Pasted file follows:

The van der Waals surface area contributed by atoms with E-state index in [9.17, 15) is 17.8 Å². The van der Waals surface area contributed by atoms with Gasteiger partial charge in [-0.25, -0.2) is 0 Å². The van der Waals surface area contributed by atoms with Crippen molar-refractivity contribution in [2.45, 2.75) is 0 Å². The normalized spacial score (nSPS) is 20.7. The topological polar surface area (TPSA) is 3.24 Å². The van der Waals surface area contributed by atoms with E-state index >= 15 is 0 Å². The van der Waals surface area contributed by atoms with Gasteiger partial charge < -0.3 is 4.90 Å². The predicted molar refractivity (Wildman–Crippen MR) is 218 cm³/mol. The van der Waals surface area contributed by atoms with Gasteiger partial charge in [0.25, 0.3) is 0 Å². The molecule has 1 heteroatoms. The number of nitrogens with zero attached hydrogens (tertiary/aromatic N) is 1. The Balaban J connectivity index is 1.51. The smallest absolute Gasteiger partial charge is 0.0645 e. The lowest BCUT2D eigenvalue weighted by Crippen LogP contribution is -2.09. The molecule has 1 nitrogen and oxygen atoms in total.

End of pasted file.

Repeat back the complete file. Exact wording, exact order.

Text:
The van der Waals surface area contributed by atoms with E-state index in [9.17, 15) is 17.8 Å². The van der Waals surface area contributed by atoms with Gasteiger partial charge in [-0.25, -0.2) is 0 Å². The van der Waals surface area contributed by atoms with Crippen molar-refractivity contribution in [2.45, 2.75) is 0 Å². The normalized spacial score (nSPS) is 20.7. The topological polar surface area (TPSA) is 3.24 Å². The van der Waals surface area contributed by atoms with E-state index >= 15 is 0 Å². The van der Waals surface area contributed by atoms with Gasteiger partial charge < -0.3 is 4.90 Å². The predicted molar refractivity (Wildman–Crippen MR) is 218 cm³/mol. The van der Waals surface area contributed by atoms with Gasteiger partial charge in [0.25, 0.3) is 0 Å². The molecule has 1 heteroatoms. The number of nitrogens with zero attached hydrogens (tertiary/aromatic N) is 1. The Balaban J connectivity index is 1.51. The smallest absolute Gasteiger partial charge is 0.0645 e. The lowest BCUT2D eigenvalue weighted by Crippen LogP contribution is -2.09. The molecule has 1 nitrogen and oxygen atoms in total.